At the same time, many people refer to poetry as a medium: Celeste Langan and Maureen McLane refer to the “medium of romantic poetry” in their discussion of the place of the word in new media studies in The Cambridge Companion to British Romantic Poetry. In Teaching Poetry in the Primary and Secondary Schools, published by the Yale-New Haven Teaching Institute, Susan Santovasi claims that Poetry is “the medium of choice for political unrest.” But shouldn’t the medium be the pen on ink, or digital delivery of electronic text? Without a consensus of definition, it is difficult to define any piece of art via the ideas of genre and medium, and very few attempt to strictly define what it is they mean by each term. By Bacon’s interchanging of “means” and “medium,” we arrive at a nebulous concept that perhaps the means of communication—the technical way in which we put things out of our head and into the world—is the medium (Guillory, 328-329), but that does not fully suffice to answer the question, because poetry is, after all, one means of communicating ideas. I could, just as easily, choose a different means—narrative, music, painting—to communicate my idea, and some of these are a style of communication which involve the same technical means of communication as poetry (pen to paper, oral generation, computer text) while, yet still, being a very different “means” of communication in form.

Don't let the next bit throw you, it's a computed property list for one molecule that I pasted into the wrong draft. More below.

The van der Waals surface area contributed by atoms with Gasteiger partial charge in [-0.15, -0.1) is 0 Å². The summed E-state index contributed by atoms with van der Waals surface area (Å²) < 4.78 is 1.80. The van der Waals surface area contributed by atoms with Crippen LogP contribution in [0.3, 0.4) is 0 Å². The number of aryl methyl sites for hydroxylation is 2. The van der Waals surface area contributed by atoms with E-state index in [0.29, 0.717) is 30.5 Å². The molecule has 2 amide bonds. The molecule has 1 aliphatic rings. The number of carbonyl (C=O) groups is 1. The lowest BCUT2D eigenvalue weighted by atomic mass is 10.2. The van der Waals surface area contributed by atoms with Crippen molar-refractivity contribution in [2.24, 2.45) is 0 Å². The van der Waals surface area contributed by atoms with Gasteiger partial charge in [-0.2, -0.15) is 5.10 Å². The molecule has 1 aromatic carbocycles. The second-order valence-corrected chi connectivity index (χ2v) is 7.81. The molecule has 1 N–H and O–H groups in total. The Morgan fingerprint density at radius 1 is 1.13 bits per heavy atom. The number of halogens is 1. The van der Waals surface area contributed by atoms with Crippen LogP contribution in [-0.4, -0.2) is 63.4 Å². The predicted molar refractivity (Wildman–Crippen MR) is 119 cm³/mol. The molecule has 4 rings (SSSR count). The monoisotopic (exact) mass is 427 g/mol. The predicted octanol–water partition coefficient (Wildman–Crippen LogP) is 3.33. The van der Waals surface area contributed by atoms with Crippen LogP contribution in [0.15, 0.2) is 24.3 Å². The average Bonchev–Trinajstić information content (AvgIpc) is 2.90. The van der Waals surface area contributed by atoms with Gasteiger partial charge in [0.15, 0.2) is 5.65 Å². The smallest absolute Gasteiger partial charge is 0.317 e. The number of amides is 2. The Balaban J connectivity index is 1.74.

If our understanding of Locke holds that words themselves—however displayed, in whatever technical form—are the medium of thought, and Wilkins can make a claim that writing is the medium of speech, then we have a strong theoretical difference about where the location of the medium—or the mediation—of something occurs (Guillory, 338). If we cannot make a clear distinction, given our current use of the terminology even within media studies, wherein we can come to an unarguable determination that poetry is either medium or genre—how much more confounding is the application of these terms to new media? Guillory turns to the idea of medium and mediation, with the definition from the Oxford English Dictionary offering as one definition of mediation “the medium of transmission; the instrumentality.” From this definition, in many ways, we get the concept of remediation: the transposition of expressive or communicative contents from one medium to the other (Guillory, 324). These definitions do seem to privilege “medium” as the technology of expression instead of a means of expression, and this is supported by Bolter and Grusin in their theory of remediation, “although each medium promises to reform its predecessors by offering a more immediate or authentic experience, the promise of reform inevitably leads us to become aware of the new medium as a medium…this process insists on the real, effective presence of media in our culture” (19). The technological aspect of a medium is further supported by the concise definitions differentiating genre and medium which are offered by S. Scott Graham and Brandon Whalen in their article, “Mode, Medium and Genre: A Case Study of Decisions in New-Media Design.” The definition of genre they work with is that offered by Miller in “Genre as Social Action:” “typified rhetorical actions based in recurring situations.” For Graham and Whalen, medium seems to be simply understood as the technical means of expression, but remediation encompasses the formation of new genres from “ancestral” genres (Graham and Whalen, 69). Since remediation is generally defined as the translation from one medium to another, the use of it to encompass the informing of new genres (like web television, the implication goes) by ancestral genres (broadcast television) returns to cast doubt upon the entire situation.